As a clinical psychologist working with children under 18, and a parent of two, I am fascinated by how children develop good self-esteem. All of us – young and old – experience dips in confidence in life – that is the normal ebb and flow of things. However as parents we can increase our children’s resilience. I wanted to share some practical ideas from my personal and professional experience that should be easy to hold in mind when relating to your child.
1. Observing Our Children
In our busy lives, juggling home, work and school, we often rely on our children to occupy themselves. This is of course a crucial skill for children to learn, in order for them to face the world independently. But there is also a flip side to this. When your baby was new born, did you sometimes gaze at them for long stretches, looking into their eyes – falling in love? We know that this ‘staring’ is not a result of sleep deprivation! It is actually essential in building a healthy bond – or attachment. It enables your child to learn about your love for them, that you are interested in them and what they do. It soothes and contains them and through your warmth, heart rate and tone, they learn how to manage their feelings. This is something they will carry with them for life. I believe that the need for being mindfully observed continues into late childhood and beyond. In fact I believe it enables us as parents to recreate and reinforce that early bonding experience, ultimately increasing our child’s self esteem; observing and being interested in our children makes them feel worthwhile.
2. How and When to Observe Our Children
Try taking just a few minutes to observe your child when they are not expecting your time or attention. They could be playing, doing homework or even watching TV. Comment on what you see and what it means to you and then get back to those ever-demanding tasks! This act itself will provide you with a small pause, slow your heart rate and help you to relax, which when interacting with your child will make them feel calmer too (even if for just a minute!).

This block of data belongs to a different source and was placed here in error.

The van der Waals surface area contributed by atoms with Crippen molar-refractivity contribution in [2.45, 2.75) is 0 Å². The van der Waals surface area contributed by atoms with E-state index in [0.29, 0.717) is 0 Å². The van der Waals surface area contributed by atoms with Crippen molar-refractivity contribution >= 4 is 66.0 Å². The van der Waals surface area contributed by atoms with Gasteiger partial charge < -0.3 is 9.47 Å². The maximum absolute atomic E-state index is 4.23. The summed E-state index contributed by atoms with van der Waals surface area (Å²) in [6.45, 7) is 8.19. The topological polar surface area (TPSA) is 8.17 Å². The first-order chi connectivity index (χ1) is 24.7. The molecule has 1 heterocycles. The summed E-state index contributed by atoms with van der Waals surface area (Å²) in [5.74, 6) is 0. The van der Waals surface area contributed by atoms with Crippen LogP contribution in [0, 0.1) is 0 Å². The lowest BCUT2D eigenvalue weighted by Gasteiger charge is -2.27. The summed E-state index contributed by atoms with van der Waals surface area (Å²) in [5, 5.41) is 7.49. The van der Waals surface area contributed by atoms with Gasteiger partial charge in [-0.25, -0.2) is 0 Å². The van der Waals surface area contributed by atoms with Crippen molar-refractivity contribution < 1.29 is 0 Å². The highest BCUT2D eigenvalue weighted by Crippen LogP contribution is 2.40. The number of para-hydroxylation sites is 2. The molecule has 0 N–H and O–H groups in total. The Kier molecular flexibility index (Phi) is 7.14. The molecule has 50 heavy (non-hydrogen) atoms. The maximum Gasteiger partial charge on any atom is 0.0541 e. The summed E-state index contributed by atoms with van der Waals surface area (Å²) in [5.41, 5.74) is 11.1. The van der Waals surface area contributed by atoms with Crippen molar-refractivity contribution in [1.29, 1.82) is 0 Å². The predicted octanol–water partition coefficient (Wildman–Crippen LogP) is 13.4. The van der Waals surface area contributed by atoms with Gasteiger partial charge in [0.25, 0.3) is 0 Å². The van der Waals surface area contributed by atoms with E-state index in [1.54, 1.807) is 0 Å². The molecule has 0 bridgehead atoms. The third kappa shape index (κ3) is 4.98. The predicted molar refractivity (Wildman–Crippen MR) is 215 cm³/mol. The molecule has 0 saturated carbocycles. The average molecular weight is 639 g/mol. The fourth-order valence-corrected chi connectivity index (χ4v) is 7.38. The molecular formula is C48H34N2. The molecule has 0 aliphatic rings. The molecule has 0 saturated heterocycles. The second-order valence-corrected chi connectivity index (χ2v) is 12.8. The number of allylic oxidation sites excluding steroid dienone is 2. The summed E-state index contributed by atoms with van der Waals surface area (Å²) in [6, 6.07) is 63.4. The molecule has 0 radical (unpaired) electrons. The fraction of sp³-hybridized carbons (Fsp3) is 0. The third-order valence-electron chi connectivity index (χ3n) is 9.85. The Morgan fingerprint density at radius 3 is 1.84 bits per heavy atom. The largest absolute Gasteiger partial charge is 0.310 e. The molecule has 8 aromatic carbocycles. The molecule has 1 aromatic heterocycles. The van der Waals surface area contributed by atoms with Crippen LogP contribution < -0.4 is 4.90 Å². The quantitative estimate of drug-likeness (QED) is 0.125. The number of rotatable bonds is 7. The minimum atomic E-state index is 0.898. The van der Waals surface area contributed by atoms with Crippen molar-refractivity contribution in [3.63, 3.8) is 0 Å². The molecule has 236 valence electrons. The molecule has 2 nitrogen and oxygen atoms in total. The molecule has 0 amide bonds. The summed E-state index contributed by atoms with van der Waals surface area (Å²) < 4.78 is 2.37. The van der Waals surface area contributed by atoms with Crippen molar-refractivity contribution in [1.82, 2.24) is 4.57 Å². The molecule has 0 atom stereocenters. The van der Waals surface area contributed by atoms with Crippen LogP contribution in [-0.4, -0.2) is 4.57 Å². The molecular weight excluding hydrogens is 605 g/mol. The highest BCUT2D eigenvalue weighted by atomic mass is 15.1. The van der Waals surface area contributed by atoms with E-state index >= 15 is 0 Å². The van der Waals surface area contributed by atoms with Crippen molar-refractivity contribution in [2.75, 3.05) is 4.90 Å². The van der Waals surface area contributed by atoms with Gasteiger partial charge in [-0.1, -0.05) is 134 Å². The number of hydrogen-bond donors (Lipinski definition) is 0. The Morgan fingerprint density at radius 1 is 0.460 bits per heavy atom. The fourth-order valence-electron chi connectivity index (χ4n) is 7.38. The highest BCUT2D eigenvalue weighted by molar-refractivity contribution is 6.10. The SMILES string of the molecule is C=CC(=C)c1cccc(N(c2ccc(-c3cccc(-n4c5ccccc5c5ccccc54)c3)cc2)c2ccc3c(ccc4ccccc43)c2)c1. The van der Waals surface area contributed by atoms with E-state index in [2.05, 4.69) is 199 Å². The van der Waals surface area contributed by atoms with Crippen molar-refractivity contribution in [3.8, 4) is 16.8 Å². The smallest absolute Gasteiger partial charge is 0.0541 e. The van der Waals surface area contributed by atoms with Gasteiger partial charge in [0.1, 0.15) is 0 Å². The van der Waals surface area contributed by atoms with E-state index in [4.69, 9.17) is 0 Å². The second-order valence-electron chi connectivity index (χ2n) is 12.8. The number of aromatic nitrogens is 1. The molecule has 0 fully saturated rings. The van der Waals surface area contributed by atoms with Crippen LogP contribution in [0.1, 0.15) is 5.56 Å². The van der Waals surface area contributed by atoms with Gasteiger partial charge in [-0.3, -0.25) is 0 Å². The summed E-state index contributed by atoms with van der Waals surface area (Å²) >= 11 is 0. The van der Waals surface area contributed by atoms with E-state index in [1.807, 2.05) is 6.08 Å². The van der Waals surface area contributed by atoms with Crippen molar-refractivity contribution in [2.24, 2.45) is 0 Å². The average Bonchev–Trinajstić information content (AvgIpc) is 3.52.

By stopping to observe their expressions or how they tackle problems – without stepping in – we learn what excites, interests, confuses and challenges them. Feeding your observations back to your child will enable them to see how important they are to you and that you are interested in them: they will absorb your pride, as you watch how they tackle their world. This builds their self-esteem.
Some Sample Observations
“I love your laugh! “You look like you are really enjoying that programme.”
“I just saw you let go of that toy and avoid a row. That makes me feel so proud”
“Is it difficult / frustrating trying to colour in the lines? I find that too sometimes.”
NEXT UP – Look out for my next post ‘How we talk about our children’.
Naira Wilson is a Chartered Clinical Psychologist and a mum of 2 young children. She specialises in childhood mental health and has worked in the NHS, in various capacities, for 19 years. She currently works in a Specialist Child and Adolescent Mental Health Service for Oxford Health Foundation Trust. To read more about Naira click here
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